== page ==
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Midtown Miami’s New Trader Joe’s Is Almost Ready To Open

Trader Joe’s roomy new Midtown Miami store, which began construction at Gio Midtown back last June, is racing toward completion, as can be seen by a quick stroll by the new space. Peek in the window, and the store looks practically, almost, just barely complete. All that’s seemingly missing is perhaps the last of the chain’s signature visual flourishes, taking the plastic off the cash registers, and well, stocking the shelves, and boom. Although the store (#794) still hasn’t announced an official opening date, the Big Bubble would not be shocked if it happens in the next week or two. Read on for a few interior photos, including a glimpse of the majorly big mural in the soaring entry.

Elegant South Grove Courtyard House Makes a Statement for $4 Million

In this real estate market, prices keep rising and rising to a point where it’s almost embarrassing to write about a property when in the back of your mind you keep thinking “you get THAT for THAT???” This is not one of those houses. Compared to some of the hovels on offer in Miami Beach for literally the exact same price, this rather stately and elegant home in South Coconut Grove doesn’t feel like its price, a cool $4 million, is extravagantly out of step with what’s on offer.

Located at 4191 S Lybyer Ave, the pronunciation of which your guess is as good as mine, the house was built in 1996 but looks much older, and has six bedrooms spread over a comfortable 4,222 square feet. Its biggest selling point, however, is a gigantic pool located behind a large privacy wall. The architect has pushed the residence to the rear of the property, merging front and back yards, and given the house two levels of elegant loggias. The home has a vaulted, double-height living room, oak wood floors, mahogany doors, bronze fixtures, and a detached guest house with its own entrance. It was listed for sale in March, and well, let’s see how it does, shall we?

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Tiny South Miami Shack Hides A Sleek Bachelor Pad Within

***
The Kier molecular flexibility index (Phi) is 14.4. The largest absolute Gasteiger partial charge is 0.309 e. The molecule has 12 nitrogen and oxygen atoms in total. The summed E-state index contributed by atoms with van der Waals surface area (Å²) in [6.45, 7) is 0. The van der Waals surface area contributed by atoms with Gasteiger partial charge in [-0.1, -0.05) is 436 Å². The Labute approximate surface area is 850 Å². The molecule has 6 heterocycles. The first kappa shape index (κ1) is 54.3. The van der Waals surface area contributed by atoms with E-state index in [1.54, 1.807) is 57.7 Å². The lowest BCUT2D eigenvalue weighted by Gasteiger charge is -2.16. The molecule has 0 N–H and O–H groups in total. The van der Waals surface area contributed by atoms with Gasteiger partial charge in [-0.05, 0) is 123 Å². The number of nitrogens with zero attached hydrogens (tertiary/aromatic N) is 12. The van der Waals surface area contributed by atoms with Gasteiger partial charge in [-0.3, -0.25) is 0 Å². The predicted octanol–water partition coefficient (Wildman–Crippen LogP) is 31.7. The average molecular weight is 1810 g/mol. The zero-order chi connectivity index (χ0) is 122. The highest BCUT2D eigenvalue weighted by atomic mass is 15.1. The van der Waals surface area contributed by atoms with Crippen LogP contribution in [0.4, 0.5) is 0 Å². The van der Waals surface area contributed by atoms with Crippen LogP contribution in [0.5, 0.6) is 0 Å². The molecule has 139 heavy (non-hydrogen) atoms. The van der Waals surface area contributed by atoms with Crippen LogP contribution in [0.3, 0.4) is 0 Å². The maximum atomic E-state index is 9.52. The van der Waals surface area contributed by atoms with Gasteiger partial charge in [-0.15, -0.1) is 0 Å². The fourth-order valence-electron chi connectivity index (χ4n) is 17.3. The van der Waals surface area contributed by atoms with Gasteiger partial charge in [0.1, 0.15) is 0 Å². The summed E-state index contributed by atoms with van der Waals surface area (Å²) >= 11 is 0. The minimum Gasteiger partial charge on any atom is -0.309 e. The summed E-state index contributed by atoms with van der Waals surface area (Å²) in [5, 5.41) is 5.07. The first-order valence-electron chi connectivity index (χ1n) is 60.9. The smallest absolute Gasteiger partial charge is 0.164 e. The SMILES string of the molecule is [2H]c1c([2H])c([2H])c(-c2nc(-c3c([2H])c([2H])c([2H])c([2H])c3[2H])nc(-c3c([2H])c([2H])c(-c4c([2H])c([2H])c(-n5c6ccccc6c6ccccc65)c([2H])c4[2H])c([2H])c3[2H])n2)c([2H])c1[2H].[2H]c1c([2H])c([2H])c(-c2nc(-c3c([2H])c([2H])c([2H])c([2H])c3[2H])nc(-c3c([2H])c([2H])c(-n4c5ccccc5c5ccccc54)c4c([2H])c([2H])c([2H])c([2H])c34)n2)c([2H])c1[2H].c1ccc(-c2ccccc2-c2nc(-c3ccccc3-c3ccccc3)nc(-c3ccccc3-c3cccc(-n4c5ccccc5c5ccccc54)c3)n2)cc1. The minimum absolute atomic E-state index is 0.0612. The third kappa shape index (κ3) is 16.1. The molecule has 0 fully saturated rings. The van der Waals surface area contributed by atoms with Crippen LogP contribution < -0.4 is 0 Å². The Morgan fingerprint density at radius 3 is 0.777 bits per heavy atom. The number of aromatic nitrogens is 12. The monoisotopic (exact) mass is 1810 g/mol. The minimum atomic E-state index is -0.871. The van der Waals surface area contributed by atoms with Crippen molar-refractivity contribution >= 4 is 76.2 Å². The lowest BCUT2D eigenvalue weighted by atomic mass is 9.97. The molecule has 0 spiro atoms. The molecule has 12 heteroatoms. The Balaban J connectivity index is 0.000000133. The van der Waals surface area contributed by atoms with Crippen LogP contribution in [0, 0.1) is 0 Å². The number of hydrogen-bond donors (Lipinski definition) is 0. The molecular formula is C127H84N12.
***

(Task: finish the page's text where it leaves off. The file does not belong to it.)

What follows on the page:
This unassuming cottage, with its raw, unifinished wood siding and unkempt jungle of a yard in South Miami, looks practically abandoned. Yet, the property, located at 6401 SW 42nd Terrace, hit the market four days ago for a not-immoddest $515,000. A lot of that asking price can be blamed on the 9,000 square foot corner lot, as well as the extremely frothy housing market we’re living in right now. But, inside this little 728 square foot house, you’ll find a swinging, subtropical bachelor pad.

The two-bedroom, one-bath house has a large living room with lots of wood details, sliding glass doors, and an open-plan kitchen. It’s just groovy for a couple of college-age roommates looking for a place with enough room to throw the occasional…. let’s just call them lubricated gatherings… in the back yard. Or do what the current owner does, and give yourself one bedroom while saving the other for your gaming set up and your shoes. According to the listing, it even comes with “2 guard cats” on the premises.

Vintage Newsreels from the ’80s Tell the Story of a Booming Miami.

The 1980 roared in Miami. Not only was the city’s image and identity transformed in ways both good and bad, mixing global glamour with global intrigue, but the city itself changed physically. In that decade Greater Miami saw a building boom, blending luxury condo towers with avant-garde architecture, new public amenities and institutions, and a flood of stylish, luxury hotels catering to different kinds of travelers than the old beachside hostelries of earlier.